Wednesday, 17 April 2013

The Log Cabin Quilt: Batting on the Matting

I can hardly believe it has been a week since I last wrote on the blog.  Busy times for me if not for Oil and Thread.  Anyway this evening I feel like I have had the space and the energy to get back to work (or back to play) on the quilt.

Since I last wrote I have been to see the lovely Angela at The Creative Sanctuary to buy some lovely Cotton/Polyester blend batting.  It's suitable for machine or hand quilting up to ten inches apart and I spent Saturday afternoon pre-washing it in the bath and then most of the rest of the weekend trying to get it dry.  Up until this evening I was wondering if it would have been worth the bother.  That was before I began to assemble the quilt sandwich.

In the following picture I have lightly pinned the backing fabric to the carpet using quilter's pins.  I have read about this method but I found it hard to imagine that it would work.  It seemed only marginally less futile than trying to stick masking tape to fabric and carpet.  I guess a lot will depend on the type of carpet and how it is laid but here I was pleased and surprised at how I got on.

In my second picture I have smoothed the batting out over the backing fabric.  See how lovely and fleecy the cotton mix batting is.  I have pinned the batting, making sure not to stretch it, but I have yet to trim it to size.  I did this with my shears.

The third picture shows the quilt top added to the sandwich.  I have used the same quilter's pins to baste the sandwich.  Each of the red squares at the centre of the log cabin blocks has a pin through it.  It is worth remarking on how easy it was to get the pins to go through the cotton batting.  Progress this evening felt much smoother than my experiences working with safety pins and polyester batting on a previous project.

My plan now is to start quilting in-the-ditch between the long cabin squares.  My hope is that this will stabilise the layers and then I am imagining some sort of diagonal grid of quilting covering the middle panel.  Have I the strength to quilt in the ditch between every one of those piano keys in the border?  Would that be too heavy a treatment?  Questions I will need to ask myself and answer but first I want to set up the Singer 401G properly for the task in hand.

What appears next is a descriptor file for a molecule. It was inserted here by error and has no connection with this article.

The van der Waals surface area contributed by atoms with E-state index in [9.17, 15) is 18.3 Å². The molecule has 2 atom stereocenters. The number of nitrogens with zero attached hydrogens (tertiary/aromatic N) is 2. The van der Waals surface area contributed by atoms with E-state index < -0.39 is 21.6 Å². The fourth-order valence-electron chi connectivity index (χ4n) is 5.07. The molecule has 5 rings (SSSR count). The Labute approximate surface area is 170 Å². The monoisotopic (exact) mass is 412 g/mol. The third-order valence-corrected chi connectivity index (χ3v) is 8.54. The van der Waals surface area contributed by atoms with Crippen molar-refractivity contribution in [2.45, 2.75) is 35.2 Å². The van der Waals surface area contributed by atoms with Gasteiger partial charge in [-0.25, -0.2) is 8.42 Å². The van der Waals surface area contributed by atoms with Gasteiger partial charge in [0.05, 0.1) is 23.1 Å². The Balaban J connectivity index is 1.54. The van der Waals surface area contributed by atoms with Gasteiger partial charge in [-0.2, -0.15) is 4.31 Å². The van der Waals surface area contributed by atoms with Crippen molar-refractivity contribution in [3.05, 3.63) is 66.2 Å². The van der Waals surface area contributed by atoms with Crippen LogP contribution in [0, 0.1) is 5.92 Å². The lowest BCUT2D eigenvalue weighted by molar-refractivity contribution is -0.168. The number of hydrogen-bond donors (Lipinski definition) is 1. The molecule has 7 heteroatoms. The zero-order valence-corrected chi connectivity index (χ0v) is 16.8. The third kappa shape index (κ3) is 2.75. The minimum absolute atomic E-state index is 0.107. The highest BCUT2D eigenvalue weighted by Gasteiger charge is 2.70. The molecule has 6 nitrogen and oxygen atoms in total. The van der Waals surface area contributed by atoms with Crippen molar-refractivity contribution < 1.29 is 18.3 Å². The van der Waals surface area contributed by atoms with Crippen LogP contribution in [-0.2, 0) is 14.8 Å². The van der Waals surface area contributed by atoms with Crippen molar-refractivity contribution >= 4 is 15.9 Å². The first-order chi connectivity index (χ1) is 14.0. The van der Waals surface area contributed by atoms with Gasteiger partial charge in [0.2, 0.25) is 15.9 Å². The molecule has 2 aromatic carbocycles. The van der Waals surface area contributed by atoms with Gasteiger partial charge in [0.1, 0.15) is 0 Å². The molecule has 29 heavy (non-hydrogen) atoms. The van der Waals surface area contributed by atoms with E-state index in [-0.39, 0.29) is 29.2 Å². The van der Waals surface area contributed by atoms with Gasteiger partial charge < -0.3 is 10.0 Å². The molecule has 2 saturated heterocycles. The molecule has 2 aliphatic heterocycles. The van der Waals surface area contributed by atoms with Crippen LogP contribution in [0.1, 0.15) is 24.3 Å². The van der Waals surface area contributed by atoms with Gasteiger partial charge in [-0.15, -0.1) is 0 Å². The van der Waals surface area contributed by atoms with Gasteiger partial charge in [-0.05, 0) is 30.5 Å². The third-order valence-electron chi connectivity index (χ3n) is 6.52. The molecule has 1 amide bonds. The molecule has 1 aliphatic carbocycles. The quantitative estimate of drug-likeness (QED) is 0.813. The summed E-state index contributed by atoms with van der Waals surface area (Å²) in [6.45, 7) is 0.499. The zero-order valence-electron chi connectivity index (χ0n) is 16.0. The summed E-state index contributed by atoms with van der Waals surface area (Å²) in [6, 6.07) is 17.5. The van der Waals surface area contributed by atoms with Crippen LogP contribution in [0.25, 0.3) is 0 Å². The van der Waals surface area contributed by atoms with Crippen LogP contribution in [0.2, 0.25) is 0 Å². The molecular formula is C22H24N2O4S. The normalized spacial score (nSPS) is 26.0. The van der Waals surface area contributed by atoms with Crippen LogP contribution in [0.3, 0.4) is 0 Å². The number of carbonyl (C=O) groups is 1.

1. I hope you have put more pins in than in the red centers of the log cabin blocks. The rule of thumb is every 3 to 4 inches in all directions. It's a lot of pins. This amount is necessary to keep things from shifting around. My apologies if you already know this.

    1. Wow. I think I am seeing why my grandmother took her quilt tops to a group of ladies at her church to be quilted. Making the squares or blocks seems -almost- fun, well, at least interesting. But the thought of five thousand pins and maneuvering that mass through the machine. . . total respect here for quilters, I'm not sure I could do it. I think I'd rather spend the time to baste the layers together. At least I might lose less blood that way. As they say in France, (imagine the accent) COURAGE.

    2. Hi Mary Ellen
      Thanks for stopping by and commenting. When I looked back at this picture I realised that, at this stage, I hadn't done any basting at all! What the pic doesn't show is that I've actually pin basted at the centres of the log cabins and at even intervals all around the border. I reckon my quilting pins are spaced at intervals of 5 inches. This maybe a bit sparse but this is a small quilt and I will be using a walking foot so I am going to risk it. I promise to buy (and use) more quilting pins for the next project.